Thanks for stopping by today! Don't forget to follow us on

How do you incorporate graphs within your classroom? What other suggestions or resources do you have for graphing?

Happy Sunday!

Monday, February 17, 2014

Family Science Night Freebies

Hello darlings! We just recently had our annual Art and Science Explosion at our school.  I am the Science Fair Coordinator, so I am in charge of running all the science stuff.  My cohort, Pam, is in charge of all the Art Displays and she does an amazing job!  I really just have to deal with all the Science Fair Projects, but a few years ago, I decided to add in a hands-on experiments element to the night.  I thought it would be fun for families to complete experiments together, instead of just coming to check out the Science Fair Projects and the awesome art.   It turned out to be a big hit!

Here are some pics of the night.  Even if your school doesn't do a Family Science Night, you can still use these experiments in your own classroom.  I am including all of my science and question stem cards for free since I like you so much!

Crime Scene Investigation

Materials: hot chocolate powder, large makeup brushes (dollar store), CLEAR plastic cups, non-latex gloves, ink pad, magnifying glasses

My third grade teamies ran this booth.  We each fingerprinted a cup and then a sheet of paper, and kiddos had to use magnifying glasses to match our fingerprints to our cups. They had to wear non-latex gloves to hold the cups so they wouldn't "corrupt the evidence".    We also had another section where kiddos touched their own cup and then used a make-up brush and hot chocolate powder to find their fingerprints.  It really does work!  I was amazed too!

 Marshmallow Towers

Materials: mini marshmallows, thick spaghetti noodles, plates

Students had to construct the highest tower possible using just two materials, spaghetti and marshmallows.  We even had parents creating towers!

Piloting Paper

Materials: paper, paperclips,  paper airplane books

Kiddos used paper airplane books from the library to try to create an airplane that would fly the farthest. They used paperclips to experiment with weight.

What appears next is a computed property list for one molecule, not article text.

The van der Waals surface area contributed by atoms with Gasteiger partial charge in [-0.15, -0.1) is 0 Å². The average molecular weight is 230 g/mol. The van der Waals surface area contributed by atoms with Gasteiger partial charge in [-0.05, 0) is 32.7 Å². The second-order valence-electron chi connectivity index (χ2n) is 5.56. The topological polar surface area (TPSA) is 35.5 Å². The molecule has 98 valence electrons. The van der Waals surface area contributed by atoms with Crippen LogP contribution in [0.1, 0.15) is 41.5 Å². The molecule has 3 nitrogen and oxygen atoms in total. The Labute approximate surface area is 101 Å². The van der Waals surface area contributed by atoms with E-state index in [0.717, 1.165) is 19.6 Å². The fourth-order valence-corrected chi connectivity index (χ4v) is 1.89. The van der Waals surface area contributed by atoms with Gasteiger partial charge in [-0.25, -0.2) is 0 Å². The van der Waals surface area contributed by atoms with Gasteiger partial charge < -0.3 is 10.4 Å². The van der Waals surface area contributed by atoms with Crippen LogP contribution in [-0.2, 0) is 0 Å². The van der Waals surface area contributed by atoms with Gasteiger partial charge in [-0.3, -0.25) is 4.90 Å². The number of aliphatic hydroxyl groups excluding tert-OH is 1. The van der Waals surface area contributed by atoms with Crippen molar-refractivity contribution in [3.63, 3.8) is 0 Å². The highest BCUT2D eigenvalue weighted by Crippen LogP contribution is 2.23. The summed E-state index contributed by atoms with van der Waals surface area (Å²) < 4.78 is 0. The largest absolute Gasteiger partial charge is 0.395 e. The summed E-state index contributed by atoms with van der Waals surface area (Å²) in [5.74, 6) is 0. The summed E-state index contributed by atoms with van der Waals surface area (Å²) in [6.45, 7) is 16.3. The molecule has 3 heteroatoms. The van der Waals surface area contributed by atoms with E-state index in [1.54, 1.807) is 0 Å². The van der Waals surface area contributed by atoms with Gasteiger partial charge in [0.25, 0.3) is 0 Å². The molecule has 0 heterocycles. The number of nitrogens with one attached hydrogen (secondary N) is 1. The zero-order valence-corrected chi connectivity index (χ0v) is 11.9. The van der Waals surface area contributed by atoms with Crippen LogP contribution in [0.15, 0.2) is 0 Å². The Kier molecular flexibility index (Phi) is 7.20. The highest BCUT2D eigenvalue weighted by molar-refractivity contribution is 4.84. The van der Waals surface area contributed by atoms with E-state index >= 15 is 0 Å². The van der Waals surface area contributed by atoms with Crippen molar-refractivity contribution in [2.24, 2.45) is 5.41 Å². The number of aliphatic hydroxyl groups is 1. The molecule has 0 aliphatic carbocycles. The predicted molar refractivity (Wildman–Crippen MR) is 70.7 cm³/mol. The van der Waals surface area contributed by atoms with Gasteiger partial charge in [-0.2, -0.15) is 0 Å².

Moon Craters

Materials: flour, large trays with ridges, different size and shape balls, chair for standing on, table cloth or butcher paper for clean up

Students were testing how the size of a meteorite effects the size of the crater.  They also experimented with the distance that they meter traveled.

Money Magic

Materials: assorted coins, droppers, water, cups for water, paper towels for clean up

Families investigated surface tension.  They tried to see how many drops of water could be dropped on a penny before the bubble of water burst.  They did this with other coins as well and compared their results.

Here is just a sampling of our Science Fair Projects!  We had almost 100 projects this year!
Here are the table signs and the question stems.  Enjoy and please pin and rate!
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Wednesday, February 5, 2014

Snowy Days & Winter Centers

Hello darlings!  Another cold, snowy day here in the Show Me State!  Watching kids outside throwing snowballs at each other, reminded me to post about my Winter Math Games.  One game my kiddos loved last week was the Snowball Fight.  Yes, we threw paper around the classroom and acted crazy, but you know what?  Those kids were learning!  They absolutely loved it!

So what did we do?  Each kiddo got a snowball card with a three digit by one digit multiplication problem on it.  Before they even solved it, they crumpled it up into a ball and when I yelled "Snowball Fight!"  they threw the ball across the room.  (I can see you are panicking...)    Next, they grabbed a snowball, opened it, and had to solve it as quickly as they could on their recording sheet before I yelled "Snowball Fight!" again.  We kept repeating this.  (It is okay, hang in there!)  To make it a little more exciting, there are yellow snowballs mixed in.  If a kiddo grabs a yellow snowball, they have to sit out for one round.  I didn't tell my kiddos what the yellow snowballs represented.  I told them to make an inference.  They got it.  Yuck!

Needless to say, EVERY single kiddo was working hard to solve his/her math problem.  Even my kiddos who like to melt down or refuse to work, were working, smiling, and giggling!  It was fun even for me.  I didn't think to take pictures since we were having a blast!

Click here to download this free game and while you are at it, check out the rest of my highly engaging Winter Math Centers here.

Here are the rest of my Winter Math Centers.  In third grade, I use them during RTI time when my kiddos go to Math Wizard Station.  To check out all my info and freebies about RTI, click here.

Is it a snow day for you?   Tomorrow I will choose a random person to grab these centers for free.  Leave your email in the comments if you would like a shot! Please be sure you are following us on Bloglovin!